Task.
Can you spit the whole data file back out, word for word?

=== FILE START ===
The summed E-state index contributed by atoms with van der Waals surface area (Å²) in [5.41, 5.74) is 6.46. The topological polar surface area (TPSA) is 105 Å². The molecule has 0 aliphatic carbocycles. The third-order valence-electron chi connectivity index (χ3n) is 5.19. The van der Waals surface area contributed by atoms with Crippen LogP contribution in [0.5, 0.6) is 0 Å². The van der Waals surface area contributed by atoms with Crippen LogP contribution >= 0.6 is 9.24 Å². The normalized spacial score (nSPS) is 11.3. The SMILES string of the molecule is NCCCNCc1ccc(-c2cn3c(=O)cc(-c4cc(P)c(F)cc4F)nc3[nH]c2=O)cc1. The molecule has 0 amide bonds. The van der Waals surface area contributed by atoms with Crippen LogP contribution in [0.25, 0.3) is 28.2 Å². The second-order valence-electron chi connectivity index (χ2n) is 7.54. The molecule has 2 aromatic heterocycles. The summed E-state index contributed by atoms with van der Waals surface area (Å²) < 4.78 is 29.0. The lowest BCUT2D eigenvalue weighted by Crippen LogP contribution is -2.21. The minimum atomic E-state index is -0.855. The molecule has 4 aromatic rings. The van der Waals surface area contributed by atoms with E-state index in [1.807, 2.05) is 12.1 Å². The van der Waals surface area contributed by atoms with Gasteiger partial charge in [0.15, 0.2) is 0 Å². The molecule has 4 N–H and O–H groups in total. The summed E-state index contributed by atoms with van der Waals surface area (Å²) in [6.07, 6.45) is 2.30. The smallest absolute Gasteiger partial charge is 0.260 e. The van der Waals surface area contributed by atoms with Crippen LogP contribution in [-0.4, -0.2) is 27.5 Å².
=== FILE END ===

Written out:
The summed E-state index contributed by atoms with van der Waals surface area (Å²) in [5.41, 5.74) is 6.46. The topological polar surface area (TPSA) is 105 Å². The molecule has 0 aliphatic carbocycles. The third-order valence-electron chi connectivity index (χ3n) is 5.19. The van der Waals surface area contributed by atoms with Crippen LogP contribution in [0.5, 0.6) is 0 Å². The van der Waals surface area contributed by atoms with Crippen LogP contribution >= 0.6 is 9.24 Å². The normalized spacial score (nSPS) is 11.3. The SMILES string of the molecule is NCCCNCc1ccc(-c2cn3c(=O)cc(-c4cc(P)c(F)cc4F)nc3[nH]c2=O)cc1. The molecule has 0 amide bonds. The van der Waals surface area contributed by atoms with Crippen LogP contribution in [0.25, 0.3) is 28.2 Å². The second-order valence-electron chi connectivity index (χ2n) is 7.54. The molecule has 2 aromatic heterocycles. The summed E-state index contributed by atoms with van der Waals surface area (Å²) < 4.78 is 29.0. The lowest BCUT2D eigenvalue weighted by Crippen LogP contribution is -2.21. The minimum atomic E-state index is -0.855. The molecule has 4 aromatic rings. The van der Waals surface area contributed by atoms with E-state index in [1.807, 2.05) is 12.1 Å². The van der Waals surface area contributed by atoms with Gasteiger partial charge in [0.15, 0.2) is 0 Å². The molecule has 4 N–H and O–H groups in total. The summed E-state index contributed by atoms with van der Waals surface area (Å²) in [6.07, 6.45) is 2.30. The smallest absolute Gasteiger partial charge is 0.260 e. The van der Waals surface area contributed by atoms with Crippen LogP contribution in [-0.4, -0.2) is 27.5 Å².